Here's a New Year's resolution that might save you thousands of dollars: Review your homeowner's, auto and life insurance policies.
Insurance isn't necessarily the most scintillating topic for consumers, yet it's essential to your financial well being. You and your family are at risk big time if you don't have sufficient coverage.
A Bankrate study found that nearly four in 10 parents with children under age 18 have no life insurance. A third of those who are insured have less than $100,000 in coverage.
Meanwhile, having insufficient coverage on your home and possessions could hamstring your finances in the event of a big property loss, like a fire.
Now might be a good time for a checkup.
Let's say you received some pricey gifts this year, including fine art or jewelry.
Think about protecting your new luxury items with a valuable personal property policy, which is available as a rider to your existing homeowners' or renters' insurance.
If you already have a collection of baubles and other hard-to-value property, be sure to have them appraised so that you can adequately insure them, said Scott Teller, a customer segmentation officer for personal risk services at Chubb.
Meanwhile, if you're treating yourself to a new kitchen or bathroom, be sure to notify your insurance provider before you start.
If your remodeling project is major, you may need to consider a builder's risk policy, which will protect your home from damage that's incurred during construction, including vandalism, theft of materials, and wind and rain.
Dig into the details of your construction crew's insurance policies.
Make sure that your contractor has sufficient liability coverage to protect you in the event they damage your home, said Loretta Worters, vice president for the Insurance Information Institute in New York.
Confirm that your contractor is carrying workers' compensation coverage, too. These are details that you can request, Worters said.
Hold on to your receipts, copies of contracts and photos from before, during and after your remodeling job. You'll need to forward these to your insurance company and discuss raising your coverage after the revamp.
"The cost to rebuild your home is more, because now you have a brand-new kitchen that you'll need to fully replace," said Worters.
Perhaps you're starting off the new year with a brand new car.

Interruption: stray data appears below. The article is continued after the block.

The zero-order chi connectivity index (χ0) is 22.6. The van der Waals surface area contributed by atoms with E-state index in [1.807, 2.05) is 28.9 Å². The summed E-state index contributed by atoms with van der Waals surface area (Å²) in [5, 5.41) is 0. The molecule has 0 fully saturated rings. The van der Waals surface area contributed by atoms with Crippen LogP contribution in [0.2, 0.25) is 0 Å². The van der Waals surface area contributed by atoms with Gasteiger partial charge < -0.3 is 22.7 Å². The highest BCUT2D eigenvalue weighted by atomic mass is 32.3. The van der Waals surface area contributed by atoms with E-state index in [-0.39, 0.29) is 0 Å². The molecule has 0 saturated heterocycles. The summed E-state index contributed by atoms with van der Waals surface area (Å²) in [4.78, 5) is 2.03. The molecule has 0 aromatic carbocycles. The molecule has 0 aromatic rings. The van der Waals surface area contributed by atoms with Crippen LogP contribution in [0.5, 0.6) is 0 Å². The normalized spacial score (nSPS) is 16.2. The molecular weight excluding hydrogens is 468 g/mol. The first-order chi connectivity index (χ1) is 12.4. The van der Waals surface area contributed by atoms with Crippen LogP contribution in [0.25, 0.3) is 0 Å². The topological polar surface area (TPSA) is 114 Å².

You'll need collision and comprehensive coverage, which covers damage from vandalism, theft and falling objects. You might also want to consider increasing your liability insurance limits, said Worters.
With an older car, less insurance may equate to more savings.
"If it isn't worth putting comprehensive coverage on your old car, then that's something to consider," said Worters. In that case, go for collision and liability insurance only.
"If the market value of your older car is worth less than 10 times the auto insurance premium you pay, then that's when comprehensive coverage may not be effective," she said.
Take a second look at your life insurance policy if you had a major life change during 2016, including having children, getting married or divorced, or finding a new job.
All of those developments should make you consider whether your death benefit is sufficient, according to Matt Cosgriff, a certified financial planner at BerganKDV in Minneapolis.
"We don't like rules of thumb, but if your death benefit is equal to 10 times your income, then that's a starting point," he said.
A financial planner can help you determine the amount of insurance that's right for you and your household.
You can get a quote for term life insurance online through NerdWallet, PolicyGenius and SelectQuote. NerdWallet estimates that a 30-year term policy for $500,000 will cost a healthy 30-year-old man about $400 a year.
Permanent life insurance policies don't expire after a stated period, and they include whole, universal and variable life. This type of coverage is commonly used for retirement income strategies and estate planning.
If you own this sort of policy, be sure to ask your insurance company for an in-force illustration. This is a snapshot of your contract. It will detail your current death benefits, the premiums you paid and the tax-advantaged cash value that's growing within the policy.
Cash value can grow based on a stated rate of interest or it can reflect the performance of an underlying investment portfolio.
You need an in-force illustration because if your cash value isn't growing as the insurance company had originally projected when you bought the policy, you may need to take additional steps to shore up your coverage.
"Maybe you can reduce your death benefit to make it last, or you'll need more premiums," said Scott J. Witt, founder of Witt Actuarial Services in New Berlin, Wisconsin.
"Until you get an in-force illustration with realistic assumptions, you won't know what you have," he said.